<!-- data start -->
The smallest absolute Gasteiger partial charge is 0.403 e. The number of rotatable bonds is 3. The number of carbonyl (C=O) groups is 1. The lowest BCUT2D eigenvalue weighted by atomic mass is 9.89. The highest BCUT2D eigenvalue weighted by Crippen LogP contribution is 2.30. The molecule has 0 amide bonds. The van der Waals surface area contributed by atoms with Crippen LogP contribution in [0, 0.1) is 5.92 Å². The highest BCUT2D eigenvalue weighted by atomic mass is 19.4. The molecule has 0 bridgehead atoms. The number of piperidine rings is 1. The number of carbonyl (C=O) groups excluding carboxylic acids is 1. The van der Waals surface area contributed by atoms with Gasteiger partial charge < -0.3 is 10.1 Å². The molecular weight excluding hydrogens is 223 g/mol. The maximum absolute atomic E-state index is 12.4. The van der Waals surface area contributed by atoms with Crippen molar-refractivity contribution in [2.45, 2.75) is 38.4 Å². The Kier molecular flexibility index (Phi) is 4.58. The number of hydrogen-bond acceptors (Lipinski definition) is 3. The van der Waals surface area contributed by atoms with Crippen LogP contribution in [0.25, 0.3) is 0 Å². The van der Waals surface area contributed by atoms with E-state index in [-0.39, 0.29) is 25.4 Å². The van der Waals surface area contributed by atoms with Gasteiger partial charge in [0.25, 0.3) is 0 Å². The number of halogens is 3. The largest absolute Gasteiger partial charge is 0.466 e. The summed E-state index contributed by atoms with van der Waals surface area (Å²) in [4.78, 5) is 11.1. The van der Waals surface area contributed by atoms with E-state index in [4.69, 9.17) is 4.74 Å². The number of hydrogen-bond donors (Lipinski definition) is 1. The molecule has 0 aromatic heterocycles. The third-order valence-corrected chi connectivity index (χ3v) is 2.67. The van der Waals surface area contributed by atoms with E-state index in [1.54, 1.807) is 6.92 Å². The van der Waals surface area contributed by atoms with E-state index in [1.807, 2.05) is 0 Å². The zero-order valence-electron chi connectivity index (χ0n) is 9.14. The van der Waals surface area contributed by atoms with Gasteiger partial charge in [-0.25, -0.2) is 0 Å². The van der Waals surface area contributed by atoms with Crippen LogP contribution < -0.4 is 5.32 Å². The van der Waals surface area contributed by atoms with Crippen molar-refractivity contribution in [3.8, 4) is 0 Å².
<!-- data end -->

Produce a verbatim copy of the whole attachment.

The smallest absolute Gasteiger partial charge is 0.403 e. The number of rotatable bonds is 3. The number of carbonyl (C=O) groups is 1. The lowest BCUT2D eigenvalue weighted by atomic mass is 9.89. The highest BCUT2D eigenvalue weighted by Crippen LogP contribution is 2.30. The molecule has 0 amide bonds. The van der Waals surface area contributed by atoms with Crippen LogP contribution in [0, 0.1) is 5.92 Å². The highest BCUT2D eigenvalue weighted by atomic mass is 19.4. The molecule has 0 bridgehead atoms. The number of piperidine rings is 1. The number of carbonyl (C=O) groups excluding carboxylic acids is 1. The van der Waals surface area contributed by atoms with Gasteiger partial charge < -0.3 is 10.1 Å². The molecular weight excluding hydrogens is 223 g/mol. The maximum absolute atomic E-state index is 12.4. The van der Waals surface area contributed by atoms with Crippen molar-refractivity contribution in [2.45, 2.75) is 38.4 Å². The Kier molecular flexibility index (Phi) is 4.58. The number of hydrogen-bond acceptors (Lipinski definition) is 3. The van der Waals surface area contributed by atoms with Crippen LogP contribution in [0.25, 0.3) is 0 Å². The van der Waals surface area contributed by atoms with E-state index in [-0.39, 0.29) is 25.4 Å². The van der Waals surface area contributed by atoms with Gasteiger partial charge in [0.25, 0.3) is 0 Å². The number of halogens is 3. The largest absolute Gasteiger partial charge is 0.466 e. The summed E-state index contributed by atoms with van der Waals surface area (Å²) in [4.78, 5) is 11.1. The van der Waals surface area contributed by atoms with E-state index in [4.69, 9.17) is 4.74 Å². The number of hydrogen-bond donors (Lipinski definition) is 1. The molecule has 0 aromatic heterocycles. The third-order valence-corrected chi connectivity index (χ3v) is 2.67. The van der Waals surface area contributed by atoms with E-state index in [1.54, 1.807) is 6.92 Å². The van der Waals surface area contributed by atoms with E-state index in [1.807, 2.05) is 0 Å². The zero-order valence-electron chi connectivity index (χ0n) is 9.14. The van der Waals surface area contributed by atoms with Gasteiger partial charge in [-0.25, -0.2) is 0 Å². The van der Waals surface area contributed by atoms with Crippen LogP contribution < -0.4 is 5.32 Å². The van der Waals surface area contributed by atoms with Crippen molar-refractivity contribution in [3.8, 4) is 0 Å².